-By Jesper Ejsing
I have to confess. In my years of painting acrylics I have overused and exhausted the use of rimlight. I have been doing it for so long that when I find myself doing a figure on white background I freeze up and do not know what to do. I NEED that second light source. I cannot shape figures into believable 3d shapes without a cold and a warm light source. I really am dependant of rimlight.
But I have had a long history of not knowing what I did.
The wrong thing:
What I did in the beginning was using the rimlight as a sort of colored outline on the shadow side of a figure to pull him away from the background. I painted - usually a blue line - along the full side of a figure in the same size from top to bottom. I completely ignored the fact that I was painting light from a second source. I just added the rimlight effect to a figure lit with soft light from one side. I did this because of one little thing I had read in the Art of Tim Hildebrandt. He said that "if you use primary light source in a warm colour, make the rimlight cold and visa versa" It did wonders for me in the way it shaped figures. having two different temperatures gives a very 3d feeling and pulls a figure out from flatness.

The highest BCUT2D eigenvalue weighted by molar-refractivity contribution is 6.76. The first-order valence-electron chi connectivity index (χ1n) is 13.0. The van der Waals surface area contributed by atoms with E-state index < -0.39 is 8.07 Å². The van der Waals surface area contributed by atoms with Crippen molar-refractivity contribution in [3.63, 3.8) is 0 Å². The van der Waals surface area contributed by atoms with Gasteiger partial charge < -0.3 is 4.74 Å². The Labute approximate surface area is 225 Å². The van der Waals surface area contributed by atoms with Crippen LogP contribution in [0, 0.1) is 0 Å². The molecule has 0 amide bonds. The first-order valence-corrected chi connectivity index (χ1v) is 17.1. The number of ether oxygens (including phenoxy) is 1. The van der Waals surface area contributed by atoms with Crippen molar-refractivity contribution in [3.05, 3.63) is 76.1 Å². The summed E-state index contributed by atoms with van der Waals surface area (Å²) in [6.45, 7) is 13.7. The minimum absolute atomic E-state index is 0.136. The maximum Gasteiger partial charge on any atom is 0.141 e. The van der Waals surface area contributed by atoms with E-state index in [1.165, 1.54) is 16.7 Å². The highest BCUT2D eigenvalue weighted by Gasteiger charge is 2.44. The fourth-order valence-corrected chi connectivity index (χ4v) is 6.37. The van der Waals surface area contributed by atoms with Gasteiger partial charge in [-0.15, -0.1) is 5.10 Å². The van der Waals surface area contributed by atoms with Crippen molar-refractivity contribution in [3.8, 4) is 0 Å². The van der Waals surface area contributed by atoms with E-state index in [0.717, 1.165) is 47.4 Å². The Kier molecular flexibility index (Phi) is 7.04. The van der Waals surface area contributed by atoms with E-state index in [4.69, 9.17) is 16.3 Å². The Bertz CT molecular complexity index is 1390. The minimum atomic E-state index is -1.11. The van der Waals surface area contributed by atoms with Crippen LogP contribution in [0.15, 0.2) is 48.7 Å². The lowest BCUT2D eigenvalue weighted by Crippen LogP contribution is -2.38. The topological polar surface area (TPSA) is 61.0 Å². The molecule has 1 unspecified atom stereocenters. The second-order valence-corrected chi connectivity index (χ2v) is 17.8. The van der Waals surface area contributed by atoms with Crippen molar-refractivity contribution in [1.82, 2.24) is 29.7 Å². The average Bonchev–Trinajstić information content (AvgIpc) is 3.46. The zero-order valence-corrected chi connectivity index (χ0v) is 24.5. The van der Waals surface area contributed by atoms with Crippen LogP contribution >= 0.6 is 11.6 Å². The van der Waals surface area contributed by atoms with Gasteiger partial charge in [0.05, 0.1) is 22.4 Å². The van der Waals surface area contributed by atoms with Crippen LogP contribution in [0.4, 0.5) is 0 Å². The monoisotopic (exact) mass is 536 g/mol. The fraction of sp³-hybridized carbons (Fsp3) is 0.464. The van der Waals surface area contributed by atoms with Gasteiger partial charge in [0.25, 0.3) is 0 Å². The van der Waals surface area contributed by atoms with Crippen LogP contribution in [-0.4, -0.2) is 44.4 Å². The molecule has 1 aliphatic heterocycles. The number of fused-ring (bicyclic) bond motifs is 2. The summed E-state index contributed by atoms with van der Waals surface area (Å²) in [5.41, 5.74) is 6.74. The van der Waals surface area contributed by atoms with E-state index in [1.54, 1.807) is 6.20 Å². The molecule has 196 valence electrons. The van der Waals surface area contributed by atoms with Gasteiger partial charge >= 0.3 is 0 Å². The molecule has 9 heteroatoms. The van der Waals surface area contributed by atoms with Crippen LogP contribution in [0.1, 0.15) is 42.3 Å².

If you look at the Knight figure I did 15 years ago you can see how stupidly I have added the "light source" of a completely sky colored rimlight evenly along the backside of the figure. Metal shoulder plates and cape are getting evenly amount of light ignoring that they are different materials. What is worse is I also added a blue rimlight from the bottom. What strikes me as the worst is that the shape of the rimlight is a line. When not shaping the light around the shapes of the figure it looks more like it is paint on the sleeve of the figure. It is ofuttermost importance that that acts as light creeping into the shapes explaining soft and sharp edges.
The right thing:
As a quick example I have made a goblin face with bluish rimlight. Notice that the forehead, chin and upper lip are round ball like shapes and has a fading rimlight , whereas the nose, ear and neck are sharper shapes that gets the more outlined version.
Also I have lately tried to use the rimlight only as a marker for focus. In the Elf on the rooftop, you can see how subtle the rimlight is. I used it mainly around the face creeping into the ball shaped parts of his face and to some degree sharply on metal and leather around his shoulders. I only want to draw attention to the face and have maxed out my use of rimlight up there. Look at the example of Bad Rimlight next to it, where I have disregarded focus and just painted rimlight all over the place.
From now on I am using it with caution, using it as a projector pointing at my focal point, and using it as light, not as a mindless special effect.